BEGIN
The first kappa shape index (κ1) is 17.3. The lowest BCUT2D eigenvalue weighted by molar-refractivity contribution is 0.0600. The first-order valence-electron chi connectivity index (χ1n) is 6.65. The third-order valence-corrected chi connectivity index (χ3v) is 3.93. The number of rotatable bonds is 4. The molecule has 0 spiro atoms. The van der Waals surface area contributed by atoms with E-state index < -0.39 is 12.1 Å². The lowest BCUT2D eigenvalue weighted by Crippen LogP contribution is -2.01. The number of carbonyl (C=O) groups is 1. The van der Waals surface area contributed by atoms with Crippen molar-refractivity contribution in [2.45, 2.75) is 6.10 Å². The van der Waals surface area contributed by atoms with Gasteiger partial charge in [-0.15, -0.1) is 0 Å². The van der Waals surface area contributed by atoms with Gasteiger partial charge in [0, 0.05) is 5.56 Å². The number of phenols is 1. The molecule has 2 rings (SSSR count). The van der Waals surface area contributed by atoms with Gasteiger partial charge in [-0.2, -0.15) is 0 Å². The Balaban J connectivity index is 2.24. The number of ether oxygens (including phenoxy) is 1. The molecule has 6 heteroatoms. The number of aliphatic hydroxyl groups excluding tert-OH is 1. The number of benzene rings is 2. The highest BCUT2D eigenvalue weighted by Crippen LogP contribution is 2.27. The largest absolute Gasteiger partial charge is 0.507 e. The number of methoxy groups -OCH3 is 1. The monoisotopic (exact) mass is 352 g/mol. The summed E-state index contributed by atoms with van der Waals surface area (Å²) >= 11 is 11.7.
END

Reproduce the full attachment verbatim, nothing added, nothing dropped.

The first kappa shape index (κ1) is 17.3. The lowest BCUT2D eigenvalue weighted by molar-refractivity contribution is 0.0600. The first-order valence-electron chi connectivity index (χ1n) is 6.65. The third-order valence-corrected chi connectivity index (χ3v) is 3.93. The number of rotatable bonds is 4. The molecule has 0 spiro atoms. The van der Waals surface area contributed by atoms with E-state index < -0.39 is 12.1 Å². The lowest BCUT2D eigenvalue weighted by Crippen LogP contribution is -2.01. The number of carbonyl (C=O) groups is 1. The van der Waals surface area contributed by atoms with Crippen molar-refractivity contribution in [2.45, 2.75) is 6.10 Å². The van der Waals surface area contributed by atoms with Gasteiger partial charge in [-0.15, -0.1) is 0 Å². The van der Waals surface area contributed by atoms with Gasteiger partial charge in [0, 0.05) is 5.56 Å². The number of phenols is 1. The molecule has 2 rings (SSSR count). The van der Waals surface area contributed by atoms with Gasteiger partial charge in [-0.2, -0.15) is 0 Å². The Balaban J connectivity index is 2.24. The number of ether oxygens (including phenoxy) is 1. The molecule has 6 heteroatoms. The number of aliphatic hydroxyl groups excluding tert-OH is 1. The number of benzene rings is 2. The highest BCUT2D eigenvalue weighted by Crippen LogP contribution is 2.27. The largest absolute Gasteiger partial charge is 0.507 e. The number of methoxy groups -OCH3 is 1. The monoisotopic (exact) mass is 352 g/mol. The summed E-state index contributed by atoms with van der Waals surface area (Å²) >= 11 is 11.7.